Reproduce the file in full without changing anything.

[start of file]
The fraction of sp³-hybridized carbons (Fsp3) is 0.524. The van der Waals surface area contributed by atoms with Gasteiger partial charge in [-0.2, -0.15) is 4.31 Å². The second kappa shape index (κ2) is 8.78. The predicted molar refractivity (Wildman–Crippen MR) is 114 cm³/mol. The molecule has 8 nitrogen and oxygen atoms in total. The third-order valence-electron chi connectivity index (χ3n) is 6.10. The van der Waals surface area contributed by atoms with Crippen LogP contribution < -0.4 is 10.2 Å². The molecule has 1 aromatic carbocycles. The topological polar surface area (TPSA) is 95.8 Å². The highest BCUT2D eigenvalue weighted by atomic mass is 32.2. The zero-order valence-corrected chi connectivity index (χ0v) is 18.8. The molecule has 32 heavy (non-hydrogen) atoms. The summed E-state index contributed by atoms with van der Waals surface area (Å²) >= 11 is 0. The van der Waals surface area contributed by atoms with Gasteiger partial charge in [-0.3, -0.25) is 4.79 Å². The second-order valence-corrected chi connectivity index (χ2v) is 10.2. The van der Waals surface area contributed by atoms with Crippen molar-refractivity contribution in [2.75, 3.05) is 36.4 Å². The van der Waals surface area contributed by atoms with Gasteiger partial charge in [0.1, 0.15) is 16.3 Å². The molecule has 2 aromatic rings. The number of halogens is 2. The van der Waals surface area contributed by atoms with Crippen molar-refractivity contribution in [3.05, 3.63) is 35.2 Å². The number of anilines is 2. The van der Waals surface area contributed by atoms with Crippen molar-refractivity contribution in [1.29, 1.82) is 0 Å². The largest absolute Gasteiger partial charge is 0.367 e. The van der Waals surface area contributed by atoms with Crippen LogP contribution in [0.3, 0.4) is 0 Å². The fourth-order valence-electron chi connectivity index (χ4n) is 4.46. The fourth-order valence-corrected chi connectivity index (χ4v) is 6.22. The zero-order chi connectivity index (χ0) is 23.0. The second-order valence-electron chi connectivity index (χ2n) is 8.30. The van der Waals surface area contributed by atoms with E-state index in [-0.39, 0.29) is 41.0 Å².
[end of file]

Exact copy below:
The fraction of sp³-hybridized carbons (Fsp3) is 0.524. The van der Waals surface area contributed by atoms with Gasteiger partial charge in [-0.2, -0.15) is 4.31 Å². The second kappa shape index (κ2) is 8.78. The predicted molar refractivity (Wildman–Crippen MR) is 114 cm³/mol. The molecule has 8 nitrogen and oxygen atoms in total. The third-order valence-electron chi connectivity index (χ3n) is 6.10. The van der Waals surface area contributed by atoms with Crippen LogP contribution < -0.4 is 10.2 Å². The molecule has 1 aromatic carbocycles. The topological polar surface area (TPSA) is 95.8 Å². The highest BCUT2D eigenvalue weighted by atomic mass is 32.2. The zero-order valence-corrected chi connectivity index (χ0v) is 18.8. The molecule has 32 heavy (non-hydrogen) atoms. The summed E-state index contributed by atoms with van der Waals surface area (Å²) >= 11 is 0. The van der Waals surface area contributed by atoms with Gasteiger partial charge in [-0.3, -0.25) is 4.79 Å². The second-order valence-corrected chi connectivity index (χ2v) is 10.2. The van der Waals surface area contributed by atoms with Crippen molar-refractivity contribution in [2.75, 3.05) is 36.4 Å². The van der Waals surface area contributed by atoms with Gasteiger partial charge in [0.1, 0.15) is 16.3 Å². The molecule has 2 aromatic rings. The number of halogens is 2. The van der Waals surface area contributed by atoms with Crippen molar-refractivity contribution in [3.05, 3.63) is 35.2 Å². The number of anilines is 2. The van der Waals surface area contributed by atoms with Crippen molar-refractivity contribution in [1.29, 1.82) is 0 Å². The largest absolute Gasteiger partial charge is 0.367 e. The van der Waals surface area contributed by atoms with Crippen LogP contribution in [0.3, 0.4) is 0 Å². The fourth-order valence-electron chi connectivity index (χ4n) is 4.46. The fourth-order valence-corrected chi connectivity index (χ4v) is 6.22. The zero-order chi connectivity index (χ0) is 23.0. The second-order valence-electron chi connectivity index (χ2n) is 8.30. The van der Waals surface area contributed by atoms with E-state index in [-0.39, 0.29) is 41.0 Å².